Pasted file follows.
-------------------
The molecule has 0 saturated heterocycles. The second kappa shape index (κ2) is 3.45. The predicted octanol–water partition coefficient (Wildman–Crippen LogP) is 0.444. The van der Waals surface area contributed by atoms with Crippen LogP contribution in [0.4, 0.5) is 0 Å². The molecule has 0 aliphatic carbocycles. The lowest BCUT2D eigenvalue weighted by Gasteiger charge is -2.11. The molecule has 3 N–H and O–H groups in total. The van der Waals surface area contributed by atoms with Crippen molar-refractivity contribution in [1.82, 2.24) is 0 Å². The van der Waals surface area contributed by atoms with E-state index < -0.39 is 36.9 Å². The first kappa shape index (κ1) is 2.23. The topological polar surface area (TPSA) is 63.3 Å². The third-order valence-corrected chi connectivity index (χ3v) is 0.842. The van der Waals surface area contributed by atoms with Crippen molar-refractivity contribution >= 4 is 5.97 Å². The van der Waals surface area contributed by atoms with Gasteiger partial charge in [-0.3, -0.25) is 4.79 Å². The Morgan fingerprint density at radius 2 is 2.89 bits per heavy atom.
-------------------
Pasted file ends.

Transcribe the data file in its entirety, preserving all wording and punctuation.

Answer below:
The molecule has 0 saturated heterocycles. The second kappa shape index (κ2) is 3.45. The predicted octanol–water partition coefficient (Wildman–Crippen LogP) is 0.444. The van der Waals surface area contributed by atoms with Crippen LogP contribution in [0.4, 0.5) is 0 Å². The molecule has 0 aliphatic carbocycles. The lowest BCUT2D eigenvalue weighted by Gasteiger charge is -2.11. The molecule has 3 N–H and O–H groups in total. The van der Waals surface area contributed by atoms with Crippen molar-refractivity contribution in [1.82, 2.24) is 0 Å². The van der Waals surface area contributed by atoms with E-state index < -0.39 is 36.9 Å². The first kappa shape index (κ1) is 2.23. The topological polar surface area (TPSA) is 63.3 Å². The third-order valence-corrected chi connectivity index (χ3v) is 0.842. The van der Waals surface area contributed by atoms with Crippen molar-refractivity contribution >= 4 is 5.97 Å². The van der Waals surface area contributed by atoms with Gasteiger partial charge in [-0.3, -0.25) is 4.79 Å². The Morgan fingerprint density at radius 2 is 2.89 bits per heavy atom.